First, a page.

Opinion by Richard Baird
Supertrash is a family-run New Zealand-based refuse collection service that helps to divert waste from landfill by employing circular solutions; these are typically recycling, reusing or repurposing. Although small they have big ambitions and are innovative and disruptive in their approach and ideology. Since 2012 Supertrash has diverted almost 6m kg of waste away from landfill. It is a challenge posed to and question asked of the incentives corporate firms have to build revenue streams largely around burying rubbish.
Built around the strategic positioning statement (and visible strapline) “Turning trash around” design studio Seachange developed a visual identity around the youthful, innovative and energetic disruption of what they describe as a tired and disingenuous industry. This is achieved through a striking palette of white, fluorescent pink and black, the tall condensed letters of Commercial Type’s Druk, an explosive graphic device and spherical spinning logo. These are applied across and link tote bags, lorry livery, business cards, mailers and website.
Opinion by Richard Baird
The New Victory Theatre, located on New York’s 42nd Street, is described as the city’s first and only not for profit performing arts venue for kids and families. It has a programme that covers a multitude of artistic disciplines and draws on traditions from a variety of cultures. Alongside performances and family workshops the theatre also seeks to offer performing arts education and engagement, new work development and furthers paid youth employment and training.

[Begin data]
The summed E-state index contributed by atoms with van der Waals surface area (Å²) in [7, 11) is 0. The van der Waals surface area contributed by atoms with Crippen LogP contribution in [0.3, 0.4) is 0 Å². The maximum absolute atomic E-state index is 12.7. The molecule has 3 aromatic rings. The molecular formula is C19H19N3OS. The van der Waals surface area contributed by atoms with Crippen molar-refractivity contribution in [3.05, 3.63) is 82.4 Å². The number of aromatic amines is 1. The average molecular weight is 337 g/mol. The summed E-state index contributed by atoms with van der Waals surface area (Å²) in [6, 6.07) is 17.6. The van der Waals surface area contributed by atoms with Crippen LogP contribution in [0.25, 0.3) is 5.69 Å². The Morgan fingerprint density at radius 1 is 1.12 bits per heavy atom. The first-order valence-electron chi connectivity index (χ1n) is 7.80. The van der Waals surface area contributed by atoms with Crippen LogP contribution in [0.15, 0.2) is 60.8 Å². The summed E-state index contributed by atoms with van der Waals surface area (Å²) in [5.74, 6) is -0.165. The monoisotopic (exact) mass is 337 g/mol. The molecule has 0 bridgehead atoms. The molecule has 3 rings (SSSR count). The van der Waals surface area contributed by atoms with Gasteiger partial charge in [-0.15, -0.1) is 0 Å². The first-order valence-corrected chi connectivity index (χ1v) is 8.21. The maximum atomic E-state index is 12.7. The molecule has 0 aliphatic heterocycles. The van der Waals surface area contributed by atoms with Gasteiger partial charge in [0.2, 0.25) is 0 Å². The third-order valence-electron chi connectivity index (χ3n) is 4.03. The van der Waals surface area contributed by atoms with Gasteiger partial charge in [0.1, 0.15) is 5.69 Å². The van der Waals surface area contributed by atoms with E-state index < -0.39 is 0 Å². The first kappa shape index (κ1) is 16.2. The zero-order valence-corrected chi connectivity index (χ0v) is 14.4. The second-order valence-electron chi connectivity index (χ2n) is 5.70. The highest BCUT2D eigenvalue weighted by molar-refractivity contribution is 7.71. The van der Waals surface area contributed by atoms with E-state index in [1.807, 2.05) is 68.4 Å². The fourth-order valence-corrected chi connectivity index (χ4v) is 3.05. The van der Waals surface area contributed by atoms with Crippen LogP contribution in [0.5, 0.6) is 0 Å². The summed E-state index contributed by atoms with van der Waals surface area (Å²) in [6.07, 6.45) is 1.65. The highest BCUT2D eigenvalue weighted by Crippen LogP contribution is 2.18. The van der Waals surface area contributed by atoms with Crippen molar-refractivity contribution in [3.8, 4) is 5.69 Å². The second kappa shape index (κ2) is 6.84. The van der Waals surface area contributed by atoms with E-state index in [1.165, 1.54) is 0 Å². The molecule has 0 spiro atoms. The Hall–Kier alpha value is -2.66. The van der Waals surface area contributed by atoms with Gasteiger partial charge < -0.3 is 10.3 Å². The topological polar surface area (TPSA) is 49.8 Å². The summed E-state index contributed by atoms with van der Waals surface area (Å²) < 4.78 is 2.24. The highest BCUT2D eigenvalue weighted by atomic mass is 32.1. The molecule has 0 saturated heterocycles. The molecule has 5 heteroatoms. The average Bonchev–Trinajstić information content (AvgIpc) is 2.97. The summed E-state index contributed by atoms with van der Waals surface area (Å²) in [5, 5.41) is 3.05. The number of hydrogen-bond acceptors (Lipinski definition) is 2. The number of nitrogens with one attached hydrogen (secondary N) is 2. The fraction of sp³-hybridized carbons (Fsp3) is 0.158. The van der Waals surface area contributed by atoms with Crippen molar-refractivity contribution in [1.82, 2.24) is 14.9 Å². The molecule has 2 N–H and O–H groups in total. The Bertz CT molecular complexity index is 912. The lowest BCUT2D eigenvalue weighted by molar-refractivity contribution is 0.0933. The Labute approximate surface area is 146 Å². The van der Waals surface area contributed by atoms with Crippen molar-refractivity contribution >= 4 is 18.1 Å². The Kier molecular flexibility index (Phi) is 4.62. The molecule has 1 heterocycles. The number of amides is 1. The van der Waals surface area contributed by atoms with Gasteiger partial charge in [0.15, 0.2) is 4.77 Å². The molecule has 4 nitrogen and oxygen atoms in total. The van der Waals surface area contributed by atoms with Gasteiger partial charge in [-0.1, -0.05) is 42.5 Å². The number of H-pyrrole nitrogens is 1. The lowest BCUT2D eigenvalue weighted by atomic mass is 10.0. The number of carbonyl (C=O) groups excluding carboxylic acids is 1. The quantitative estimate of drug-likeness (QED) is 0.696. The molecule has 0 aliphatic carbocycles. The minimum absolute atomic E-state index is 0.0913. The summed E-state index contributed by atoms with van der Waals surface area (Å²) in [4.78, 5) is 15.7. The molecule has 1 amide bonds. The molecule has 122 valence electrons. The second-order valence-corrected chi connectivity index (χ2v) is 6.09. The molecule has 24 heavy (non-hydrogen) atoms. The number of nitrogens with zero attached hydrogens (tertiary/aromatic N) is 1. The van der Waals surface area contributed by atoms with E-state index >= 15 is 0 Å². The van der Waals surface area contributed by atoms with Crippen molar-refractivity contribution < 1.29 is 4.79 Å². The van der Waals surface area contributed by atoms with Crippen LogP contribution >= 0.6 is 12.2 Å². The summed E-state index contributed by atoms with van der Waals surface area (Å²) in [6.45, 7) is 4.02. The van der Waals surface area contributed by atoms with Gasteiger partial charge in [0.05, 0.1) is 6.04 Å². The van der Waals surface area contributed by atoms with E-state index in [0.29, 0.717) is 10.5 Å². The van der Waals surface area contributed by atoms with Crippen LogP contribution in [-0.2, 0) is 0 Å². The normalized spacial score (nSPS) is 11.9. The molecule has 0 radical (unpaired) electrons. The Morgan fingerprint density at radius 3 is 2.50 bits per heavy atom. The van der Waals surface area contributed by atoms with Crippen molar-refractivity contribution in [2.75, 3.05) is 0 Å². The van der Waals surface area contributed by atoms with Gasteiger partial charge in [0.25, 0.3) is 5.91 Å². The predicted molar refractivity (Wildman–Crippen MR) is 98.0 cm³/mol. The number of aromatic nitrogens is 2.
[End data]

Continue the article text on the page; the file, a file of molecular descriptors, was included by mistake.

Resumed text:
Pentagram partner Paula Scher and team worked to develop a visual identity for the theatre and collaborated with architecture firm H3 to conceive and implement a lobby space that would better engage with theatre visitors. A ribbon motif becomes the foundation of a bright and celebratory visual language. This is expanded upon spatially and materially across signage and a 51-foot-long centrepiece mural made of felt.
The first issue of LogoArchive was conceived, designed and sent to the printers within a day. It was inspired by a panel discussion that took place the day before at Somerset House as part of the exhibition Print! Tearing It Up. Following a successful launches of the first, second, third and Extra Issue, LogoArchive returns with its fourth release. This is dedicated to the symbols of architecture and features a cover symbol by Tomoko Miho for Omniplan.
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Issue 4 is available from Counter-print (UK), MagCulture (UK), MagmaBooks (UK), Standards Manual (USA), Lorem not Ipsum (Switzerland), Athenaeum Nieuwscentrum (Netherlands), Draw Down Books (USA) and Import News (USA)